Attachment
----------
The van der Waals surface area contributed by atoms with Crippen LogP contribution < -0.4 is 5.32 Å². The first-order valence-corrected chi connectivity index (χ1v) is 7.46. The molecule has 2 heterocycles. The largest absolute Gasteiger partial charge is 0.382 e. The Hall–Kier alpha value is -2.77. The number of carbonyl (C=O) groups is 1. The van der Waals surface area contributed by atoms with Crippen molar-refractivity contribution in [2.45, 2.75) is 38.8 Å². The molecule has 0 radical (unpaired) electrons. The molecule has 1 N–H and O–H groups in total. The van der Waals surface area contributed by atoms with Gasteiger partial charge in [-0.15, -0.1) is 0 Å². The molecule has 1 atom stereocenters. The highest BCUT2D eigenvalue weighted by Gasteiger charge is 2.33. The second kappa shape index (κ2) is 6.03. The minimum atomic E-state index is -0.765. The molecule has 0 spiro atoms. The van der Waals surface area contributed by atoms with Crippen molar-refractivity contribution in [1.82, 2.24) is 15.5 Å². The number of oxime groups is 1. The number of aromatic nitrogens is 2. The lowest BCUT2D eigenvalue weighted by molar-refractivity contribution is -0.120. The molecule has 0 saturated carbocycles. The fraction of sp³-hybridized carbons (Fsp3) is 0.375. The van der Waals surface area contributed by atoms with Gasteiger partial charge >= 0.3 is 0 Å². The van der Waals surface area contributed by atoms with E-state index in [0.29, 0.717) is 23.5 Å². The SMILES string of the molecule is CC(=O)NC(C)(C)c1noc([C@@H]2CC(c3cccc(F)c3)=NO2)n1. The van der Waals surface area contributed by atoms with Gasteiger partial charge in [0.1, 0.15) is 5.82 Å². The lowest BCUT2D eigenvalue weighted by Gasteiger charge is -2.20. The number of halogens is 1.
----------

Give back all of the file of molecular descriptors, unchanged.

The van der Waals surface area contributed by atoms with Crippen LogP contribution < -0.4 is 5.32 Å². The first-order valence-corrected chi connectivity index (χ1v) is 7.46. The molecule has 2 heterocycles. The largest absolute Gasteiger partial charge is 0.382 e. The Hall–Kier alpha value is -2.77. The number of carbonyl (C=O) groups is 1. The van der Waals surface area contributed by atoms with Crippen molar-refractivity contribution in [2.45, 2.75) is 38.8 Å². The molecule has 0 radical (unpaired) electrons. The molecule has 1 N–H and O–H groups in total. The van der Waals surface area contributed by atoms with Gasteiger partial charge in [-0.15, -0.1) is 0 Å². The molecule has 1 atom stereocenters. The highest BCUT2D eigenvalue weighted by Gasteiger charge is 2.33. The second kappa shape index (κ2) is 6.03. The minimum atomic E-state index is -0.765. The molecule has 0 spiro atoms. The van der Waals surface area contributed by atoms with Crippen molar-refractivity contribution in [1.82, 2.24) is 15.5 Å². The number of oxime groups is 1. The number of aromatic nitrogens is 2. The lowest BCUT2D eigenvalue weighted by molar-refractivity contribution is -0.120. The molecule has 0 saturated carbocycles. The fraction of sp³-hybridized carbons (Fsp3) is 0.375. The van der Waals surface area contributed by atoms with Gasteiger partial charge >= 0.3 is 0 Å². The van der Waals surface area contributed by atoms with E-state index in [0.29, 0.717) is 23.5 Å². The SMILES string of the molecule is CC(=O)NC(C)(C)c1noc([C@@H]2CC(c3cccc(F)c3)=NO2)n1. The van der Waals surface area contributed by atoms with Gasteiger partial charge in [0.1, 0.15) is 5.82 Å². The lowest BCUT2D eigenvalue weighted by Gasteiger charge is -2.20. The number of halogens is 1.